How Can Yoga Help The Mentally Ill?
We all know that yoga has many mental and spiritual (as well as physical) benefits.It’s likely that a goodly proportion of the people who attend your yoga classes will be doing so to ‘relax’ – which is often code for ‘alleviate mental illness’. Depression, anxiety, substance abuse disorders – all of these can be aided through yoga. Here’s how:
Yoga Improves The ‘Mind-Body Connection’
In the modern world – particularly within Western cultures – a disconnect has been developing between the way we consider our bodies, and the way we consider our minds. Consider, for example, the prevailing stereotypes of the physically attractive, and the exceptionally brainy individual. Almost without exception, the stereotypical ‘physical’ paragon (the ‘Dumb blonde’, for example) has little brainpower, while the stereotypical ‘brainiac’ is reasonably unattractive. Of course, this doesn’t hold true in real life, but the stereotype stems from the prevailing idea that body and mind are separate entities. This leads to all kinds of issues – pursuing physical ‘perfection’ at the expense of mental health, or neglecting the needs of the body (sleep, a healthy diet) in favor of more ‘cerebral’ matters. Yoga, however, makes the thoroughly integrated nature of mind and body very clear. As the actions of the body through the poses works to calm and relax the mind, people who have abused their bodies in the pursuit of mental thrills – substance abusers, for example – come to a new understanding and respect of their body, and a greater comprehension of how what one does to the body affects the mind. This is very important, and can really help people to rethink the way in which they treat both their bodies and their minds – leading to an overall improvement in health.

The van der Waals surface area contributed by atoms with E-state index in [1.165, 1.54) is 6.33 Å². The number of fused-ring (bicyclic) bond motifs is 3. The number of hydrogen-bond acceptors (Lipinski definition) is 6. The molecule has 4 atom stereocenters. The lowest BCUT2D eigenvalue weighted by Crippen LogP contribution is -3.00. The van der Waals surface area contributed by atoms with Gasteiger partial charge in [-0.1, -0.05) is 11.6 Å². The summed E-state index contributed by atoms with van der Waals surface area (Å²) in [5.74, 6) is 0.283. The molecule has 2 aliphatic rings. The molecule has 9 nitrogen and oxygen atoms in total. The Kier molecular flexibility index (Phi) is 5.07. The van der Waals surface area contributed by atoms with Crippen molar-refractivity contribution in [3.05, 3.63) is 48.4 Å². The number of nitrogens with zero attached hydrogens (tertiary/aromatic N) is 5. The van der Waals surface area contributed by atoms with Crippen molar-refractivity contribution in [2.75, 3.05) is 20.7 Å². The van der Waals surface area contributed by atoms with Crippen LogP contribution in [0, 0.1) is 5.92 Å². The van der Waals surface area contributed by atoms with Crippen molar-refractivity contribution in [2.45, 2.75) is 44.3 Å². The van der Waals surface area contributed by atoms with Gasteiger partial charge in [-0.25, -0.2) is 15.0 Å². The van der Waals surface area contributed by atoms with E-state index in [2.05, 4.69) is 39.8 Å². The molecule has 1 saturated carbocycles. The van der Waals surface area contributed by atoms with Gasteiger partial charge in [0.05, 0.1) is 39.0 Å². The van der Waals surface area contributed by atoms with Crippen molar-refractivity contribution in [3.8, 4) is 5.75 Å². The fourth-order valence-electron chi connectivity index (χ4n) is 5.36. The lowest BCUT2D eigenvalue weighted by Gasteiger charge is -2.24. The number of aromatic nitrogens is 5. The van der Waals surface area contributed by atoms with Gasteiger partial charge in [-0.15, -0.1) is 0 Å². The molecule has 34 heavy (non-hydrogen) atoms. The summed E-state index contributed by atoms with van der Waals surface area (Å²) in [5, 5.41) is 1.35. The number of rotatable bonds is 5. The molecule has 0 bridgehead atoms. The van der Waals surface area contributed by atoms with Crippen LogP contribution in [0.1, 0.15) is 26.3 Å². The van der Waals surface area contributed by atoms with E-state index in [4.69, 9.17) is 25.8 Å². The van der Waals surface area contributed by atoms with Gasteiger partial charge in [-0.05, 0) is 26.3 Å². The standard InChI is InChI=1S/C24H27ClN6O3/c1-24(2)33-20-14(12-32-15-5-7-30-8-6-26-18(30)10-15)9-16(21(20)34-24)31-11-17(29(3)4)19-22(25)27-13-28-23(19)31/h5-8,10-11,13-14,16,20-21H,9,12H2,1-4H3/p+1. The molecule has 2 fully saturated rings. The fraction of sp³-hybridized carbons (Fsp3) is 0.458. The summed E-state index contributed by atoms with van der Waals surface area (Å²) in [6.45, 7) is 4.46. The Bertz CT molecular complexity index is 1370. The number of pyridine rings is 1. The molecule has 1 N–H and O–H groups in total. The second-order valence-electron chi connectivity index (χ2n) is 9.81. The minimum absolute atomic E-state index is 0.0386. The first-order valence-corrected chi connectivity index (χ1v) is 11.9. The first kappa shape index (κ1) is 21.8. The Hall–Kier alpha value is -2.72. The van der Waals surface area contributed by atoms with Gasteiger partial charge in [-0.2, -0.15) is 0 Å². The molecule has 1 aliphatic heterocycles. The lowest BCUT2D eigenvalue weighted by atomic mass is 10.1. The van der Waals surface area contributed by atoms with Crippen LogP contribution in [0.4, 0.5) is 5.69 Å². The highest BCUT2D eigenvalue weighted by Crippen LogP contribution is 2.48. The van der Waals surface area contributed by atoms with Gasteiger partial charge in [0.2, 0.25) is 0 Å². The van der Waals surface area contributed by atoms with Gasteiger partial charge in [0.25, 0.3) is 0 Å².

Yoga Relaxes People
‘Relaxation’ is the best known mental health effect of yoga. But it should not be underestimated. Relaxation is very important for combating stress – a leading cause of many mental illnesses. As we’ve mentioned above, yoga uses the body to influence the mind. It does this by activating the parasympathetic nervous system. This is the system which is responsible for ‘relaxed’ functions, such as digestion and healing (including mental healing). It’s the system under the influence of which we should spend most of our time – it’s opposite, the ‘Fight or flight’ system, being designed only for brief bursts of energy. However, the stresses of the modern world means that many of us are in ‘fight or flight’ for unhealthily prolonged periods, with no actual ‘fighting or fleeing’ to resolve the situation. This is not what evolution designed us for, and it is profoundly unhealthy. To switch of ‘fight or flight’, and re-activate the parasympathetic nervous system, yoga can effectively ‘trick’ the brain into believing that everything is fine. Just as panicky thoughts can result in physical symptoms such as elevated heart-rate and rapid breathing, so calm movements can result in mental relaxation. When undertaking yoga, the practitioner effectively mimics the physical state of a relaxed person. Languid movements, steady breathing, expansive gestures…it’s all the kind of ‘body language’ one uses when everything is just fine and we’re feeling pretty chilled. This has the effect of convincing the brain that everything IS just fine, and it responds by making us feel pretty chilled! In a world in which stress is becoming an epidemic, and wreaking havoc upon mental health worldwide, the benefits of this cannot be underestimated.
Yoga Improves Self Esteem
On a level which some may find more ‘superficial’, yoga helps people to feel better about themselves. Whether it’s through achieving a new pose, improving physical fitness, doing something they thought they couldn’t, or simply getting a social ‘kick’ out of a communal yoga class, yoga can improve one’s self-image, and give one a much better opinion of one’s own abilities. This is important, as many suffering from mental health issues believe themselves to be generally inadequate, and have trouble with treating themselves compassionately. Self-esteem and self-compassion are essential for mental health recovery. Many mental health programs have large elements of self-esteem building incorporated into them for this reason. If yoga can help to build self-esteem and self-compassion, it’s likely that an improvement in mental health will follow. Particularly when combined with the benefits mentioned above!